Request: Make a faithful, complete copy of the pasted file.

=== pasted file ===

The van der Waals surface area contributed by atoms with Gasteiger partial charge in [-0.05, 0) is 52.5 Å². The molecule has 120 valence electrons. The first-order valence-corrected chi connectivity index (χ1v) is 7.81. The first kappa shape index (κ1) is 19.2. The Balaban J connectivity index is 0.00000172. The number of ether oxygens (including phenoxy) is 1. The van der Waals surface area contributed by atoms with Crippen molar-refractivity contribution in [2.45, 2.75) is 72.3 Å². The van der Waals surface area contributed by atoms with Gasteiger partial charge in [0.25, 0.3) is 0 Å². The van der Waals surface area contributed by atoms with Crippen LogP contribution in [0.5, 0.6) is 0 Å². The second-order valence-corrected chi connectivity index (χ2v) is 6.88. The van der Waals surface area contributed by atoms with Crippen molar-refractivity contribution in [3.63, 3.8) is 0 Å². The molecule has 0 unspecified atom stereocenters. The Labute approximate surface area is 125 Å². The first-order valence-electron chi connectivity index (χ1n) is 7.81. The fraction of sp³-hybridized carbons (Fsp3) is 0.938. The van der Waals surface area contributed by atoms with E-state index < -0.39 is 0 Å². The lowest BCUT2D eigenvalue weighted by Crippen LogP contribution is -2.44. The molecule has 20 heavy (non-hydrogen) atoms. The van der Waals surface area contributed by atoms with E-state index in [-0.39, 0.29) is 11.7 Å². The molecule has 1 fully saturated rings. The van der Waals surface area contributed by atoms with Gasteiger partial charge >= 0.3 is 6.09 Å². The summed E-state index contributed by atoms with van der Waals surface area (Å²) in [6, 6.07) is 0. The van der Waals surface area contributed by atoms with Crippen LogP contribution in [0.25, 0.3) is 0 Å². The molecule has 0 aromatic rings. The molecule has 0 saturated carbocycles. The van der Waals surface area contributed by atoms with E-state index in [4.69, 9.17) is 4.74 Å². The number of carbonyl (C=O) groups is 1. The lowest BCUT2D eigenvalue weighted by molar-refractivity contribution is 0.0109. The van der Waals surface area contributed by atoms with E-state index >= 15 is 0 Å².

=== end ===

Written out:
The van der Waals surface area contributed by atoms with Gasteiger partial charge in [-0.05, 0) is 52.5 Å². The molecule has 120 valence electrons. The first-order valence-corrected chi connectivity index (χ1v) is 7.81. The first kappa shape index (κ1) is 19.2. The Balaban J connectivity index is 0.00000172. The number of ether oxygens (including phenoxy) is 1. The van der Waals surface area contributed by atoms with Crippen molar-refractivity contribution in [2.45, 2.75) is 72.3 Å². The van der Waals surface area contributed by atoms with Gasteiger partial charge in [0.25, 0.3) is 0 Å². The van der Waals surface area contributed by atoms with Crippen LogP contribution in [0.5, 0.6) is 0 Å². The second-order valence-corrected chi connectivity index (χ2v) is 6.88. The van der Waals surface area contributed by atoms with Crippen molar-refractivity contribution in [3.63, 3.8) is 0 Å². The molecule has 0 unspecified atom stereocenters. The Labute approximate surface area is 125 Å². The first-order valence-electron chi connectivity index (χ1n) is 7.81. The fraction of sp³-hybridized carbons (Fsp3) is 0.938. The van der Waals surface area contributed by atoms with E-state index < -0.39 is 0 Å². The lowest BCUT2D eigenvalue weighted by Crippen LogP contribution is -2.44. The molecule has 20 heavy (non-hydrogen) atoms. The van der Waals surface area contributed by atoms with E-state index in [-0.39, 0.29) is 11.7 Å². The molecule has 1 fully saturated rings. The van der Waals surface area contributed by atoms with Gasteiger partial charge >= 0.3 is 6.09 Å². The summed E-state index contributed by atoms with van der Waals surface area (Å²) in [6, 6.07) is 0. The van der Waals surface area contributed by atoms with Crippen LogP contribution in [0.25, 0.3) is 0 Å². The molecule has 0 aromatic rings. The molecule has 0 saturated carbocycles. The van der Waals surface area contributed by atoms with E-state index in [4.69, 9.17) is 4.74 Å². The number of carbonyl (C=O) groups is 1. The lowest BCUT2D eigenvalue weighted by molar-refractivity contribution is 0.0109. The van der Waals surface area contributed by atoms with E-state index >= 15 is 0 Å².